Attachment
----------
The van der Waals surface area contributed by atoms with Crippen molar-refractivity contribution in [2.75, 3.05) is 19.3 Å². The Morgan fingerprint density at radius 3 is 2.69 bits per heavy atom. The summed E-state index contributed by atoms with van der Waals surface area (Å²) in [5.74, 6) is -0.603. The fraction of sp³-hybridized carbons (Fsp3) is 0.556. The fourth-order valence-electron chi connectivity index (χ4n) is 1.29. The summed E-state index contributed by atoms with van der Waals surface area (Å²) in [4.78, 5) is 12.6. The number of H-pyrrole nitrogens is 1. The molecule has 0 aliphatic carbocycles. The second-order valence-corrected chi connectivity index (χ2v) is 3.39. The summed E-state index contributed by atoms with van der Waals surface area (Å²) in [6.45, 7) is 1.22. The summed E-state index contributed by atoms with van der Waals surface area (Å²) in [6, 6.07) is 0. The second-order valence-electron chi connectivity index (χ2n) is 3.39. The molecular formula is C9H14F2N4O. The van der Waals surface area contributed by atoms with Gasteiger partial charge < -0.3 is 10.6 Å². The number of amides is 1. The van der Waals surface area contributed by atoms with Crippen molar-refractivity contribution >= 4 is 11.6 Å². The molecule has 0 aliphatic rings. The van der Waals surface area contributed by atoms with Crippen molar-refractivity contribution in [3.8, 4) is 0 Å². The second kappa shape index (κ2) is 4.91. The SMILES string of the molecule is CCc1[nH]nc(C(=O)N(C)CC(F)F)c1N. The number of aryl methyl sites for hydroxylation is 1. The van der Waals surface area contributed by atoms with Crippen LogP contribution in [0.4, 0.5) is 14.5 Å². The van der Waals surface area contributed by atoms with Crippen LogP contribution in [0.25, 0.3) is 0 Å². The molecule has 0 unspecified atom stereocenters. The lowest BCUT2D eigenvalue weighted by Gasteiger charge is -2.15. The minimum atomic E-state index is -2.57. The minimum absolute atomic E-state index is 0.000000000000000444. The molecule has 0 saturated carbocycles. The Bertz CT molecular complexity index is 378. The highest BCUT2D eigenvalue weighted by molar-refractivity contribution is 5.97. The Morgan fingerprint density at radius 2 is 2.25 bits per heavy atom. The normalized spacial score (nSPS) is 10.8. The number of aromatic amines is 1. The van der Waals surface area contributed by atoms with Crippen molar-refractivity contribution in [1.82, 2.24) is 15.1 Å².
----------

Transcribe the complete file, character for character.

The van der Waals surface area contributed by atoms with Crippen molar-refractivity contribution in [2.75, 3.05) is 19.3 Å². The Morgan fingerprint density at radius 3 is 2.69 bits per heavy atom. The summed E-state index contributed by atoms with van der Waals surface area (Å²) in [5.74, 6) is -0.603. The fraction of sp³-hybridized carbons (Fsp3) is 0.556. The fourth-order valence-electron chi connectivity index (χ4n) is 1.29. The summed E-state index contributed by atoms with van der Waals surface area (Å²) in [4.78, 5) is 12.6. The number of H-pyrrole nitrogens is 1. The molecule has 0 aliphatic carbocycles. The second-order valence-corrected chi connectivity index (χ2v) is 3.39. The summed E-state index contributed by atoms with van der Waals surface area (Å²) in [6.45, 7) is 1.22. The summed E-state index contributed by atoms with van der Waals surface area (Å²) in [6, 6.07) is 0. The second-order valence-electron chi connectivity index (χ2n) is 3.39. The molecular formula is C9H14F2N4O. The van der Waals surface area contributed by atoms with Gasteiger partial charge < -0.3 is 10.6 Å². The number of amides is 1. The van der Waals surface area contributed by atoms with Crippen molar-refractivity contribution >= 4 is 11.6 Å². The molecule has 0 aliphatic rings. The van der Waals surface area contributed by atoms with Crippen molar-refractivity contribution in [3.8, 4) is 0 Å². The second kappa shape index (κ2) is 4.91. The SMILES string of the molecule is CCc1[nH]nc(C(=O)N(C)CC(F)F)c1N. The number of aryl methyl sites for hydroxylation is 1. The van der Waals surface area contributed by atoms with Crippen LogP contribution in [0.4, 0.5) is 14.5 Å². The van der Waals surface area contributed by atoms with Crippen LogP contribution in [0.25, 0.3) is 0 Å². The molecule has 0 unspecified atom stereocenters. The lowest BCUT2D eigenvalue weighted by Gasteiger charge is -2.15. The minimum atomic E-state index is -2.57. The minimum absolute atomic E-state index is 0.000000000000000444. The molecule has 0 saturated carbocycles. The Bertz CT molecular complexity index is 378. The highest BCUT2D eigenvalue weighted by molar-refractivity contribution is 5.97. The Morgan fingerprint density at radius 2 is 2.25 bits per heavy atom. The normalized spacial score (nSPS) is 10.8. The number of aromatic amines is 1. The van der Waals surface area contributed by atoms with Crippen molar-refractivity contribution in [1.82, 2.24) is 15.1 Å².